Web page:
Seagrass meadows store a large amount of organic carbon, which is an important component of marine blue carbon. The organic matter reservoirs in shallow marine ecosystems are composed of exogenous organic matter, microalgae and macroplants. and seagrass sources in the waters near estuaries contribute 65% of surface sediment lignin [6]. A large number of macroalgal blooms occur due to organic matter input. The macroalgae can co-metabolize with the microbial community by providing available energy and resources, and further promote the remineralization of refractory components in seagrass debris. And this may contribute to the reduction of blue carbon storage in seagrass meadows [5]. Nutrient loads and reduced light caused by macroalgal blooms are the main reasons for the seagrass decline worldwide. Though the serious degradation trend worldwide was observed because of ocean warming and eutrophication, seagrass blue carbon is still able to effectively eliminate the CO2 emissions and is considered as an effective natural solution to mitigate global climate change [7]. Thus, reducing coastal eutrophication could increase the conservation of seagrass meadows and further mitigate global climate deterioration. In addition, coastal environmental pollutants, such as heavy metals, refractory organic matter and microplastics, can not only pose a serious threat to the life activities of primary marine animals and plants, but also accumulate in marine food products, thus damaging human health.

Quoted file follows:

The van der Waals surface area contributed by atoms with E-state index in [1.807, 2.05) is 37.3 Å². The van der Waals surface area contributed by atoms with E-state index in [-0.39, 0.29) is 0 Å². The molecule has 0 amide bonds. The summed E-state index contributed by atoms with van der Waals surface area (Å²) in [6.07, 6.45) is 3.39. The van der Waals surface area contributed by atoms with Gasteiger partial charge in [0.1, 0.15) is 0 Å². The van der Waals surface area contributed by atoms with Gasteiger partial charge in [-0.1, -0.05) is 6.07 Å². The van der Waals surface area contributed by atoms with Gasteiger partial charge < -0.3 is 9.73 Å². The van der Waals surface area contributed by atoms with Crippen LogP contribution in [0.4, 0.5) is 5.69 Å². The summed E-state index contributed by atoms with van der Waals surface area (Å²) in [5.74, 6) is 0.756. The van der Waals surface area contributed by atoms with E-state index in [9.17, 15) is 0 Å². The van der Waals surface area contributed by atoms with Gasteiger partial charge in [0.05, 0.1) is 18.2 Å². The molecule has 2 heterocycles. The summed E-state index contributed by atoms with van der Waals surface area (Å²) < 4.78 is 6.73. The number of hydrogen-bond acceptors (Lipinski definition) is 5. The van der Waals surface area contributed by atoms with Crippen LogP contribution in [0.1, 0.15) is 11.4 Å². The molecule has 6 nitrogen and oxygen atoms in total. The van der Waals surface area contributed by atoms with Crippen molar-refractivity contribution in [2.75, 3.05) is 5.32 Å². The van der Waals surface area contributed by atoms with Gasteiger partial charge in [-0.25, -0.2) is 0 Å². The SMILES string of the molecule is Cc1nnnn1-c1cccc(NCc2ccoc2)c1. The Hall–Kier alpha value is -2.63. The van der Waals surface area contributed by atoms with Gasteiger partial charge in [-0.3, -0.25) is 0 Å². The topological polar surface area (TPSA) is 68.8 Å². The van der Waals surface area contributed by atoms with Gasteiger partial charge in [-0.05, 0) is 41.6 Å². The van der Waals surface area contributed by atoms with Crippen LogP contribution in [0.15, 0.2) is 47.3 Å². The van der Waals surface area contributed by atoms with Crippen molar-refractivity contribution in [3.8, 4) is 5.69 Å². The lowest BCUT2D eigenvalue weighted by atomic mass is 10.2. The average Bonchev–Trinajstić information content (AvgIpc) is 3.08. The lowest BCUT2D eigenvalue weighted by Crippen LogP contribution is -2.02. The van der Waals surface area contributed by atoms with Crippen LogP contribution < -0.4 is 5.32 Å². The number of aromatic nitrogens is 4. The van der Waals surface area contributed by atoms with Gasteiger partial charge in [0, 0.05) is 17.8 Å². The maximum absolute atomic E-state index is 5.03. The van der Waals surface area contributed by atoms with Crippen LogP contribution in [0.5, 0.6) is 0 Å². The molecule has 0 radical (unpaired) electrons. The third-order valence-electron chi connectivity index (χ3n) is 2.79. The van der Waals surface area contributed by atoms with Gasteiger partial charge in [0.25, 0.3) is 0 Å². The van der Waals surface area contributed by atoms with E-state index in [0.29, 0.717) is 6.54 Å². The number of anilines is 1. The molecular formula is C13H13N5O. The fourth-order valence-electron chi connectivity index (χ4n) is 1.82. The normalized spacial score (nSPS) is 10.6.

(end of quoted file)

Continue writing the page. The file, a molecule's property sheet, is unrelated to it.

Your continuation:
2. Pollution Status of Seagrass Beds

2.1. Eutrophication

Coastal nutrient input is one of the key factors contributing to the seagrass degradation worldwide. Nutrient enrichment resulted in the excessive reproduction of epiphytic algae and macroalgae in the seagrass bed, along with light occlusion by the high density of algae organisms, which caused decreased photosynthetic rate of seagrass and insufficient photosynthetic oxygen production. Besides, the oxidation process of high-concentration sulfide is further limited by oxygen deficiency, which inhibits the growth and metabolism, or even leads to death of seagrass [5]. Seagrass debris, as well as large amounts of debris produced by the death of saprophytic and macroalgae, would float on the seawater surface or be deposited in surface sediments and transported by wind and water to coastlines. Algal debris is usually composed of unstable organic carbon (LOC) and is more easily ingested and utilized by microorganisms. Eutrophication could lead to the increase of sediment organic carbon from algae in seagrass beds, increase the composition of active organic carbon in sediments, promote the growth and metabolic activity of microorganisms, and accelerate the utilization and transformation of sediment organic carbon [8]. Therefore, coastal eutrophication could alter the uptake, conversion, and storage function of coastal blue carbon in the seagrass bed ecosystem.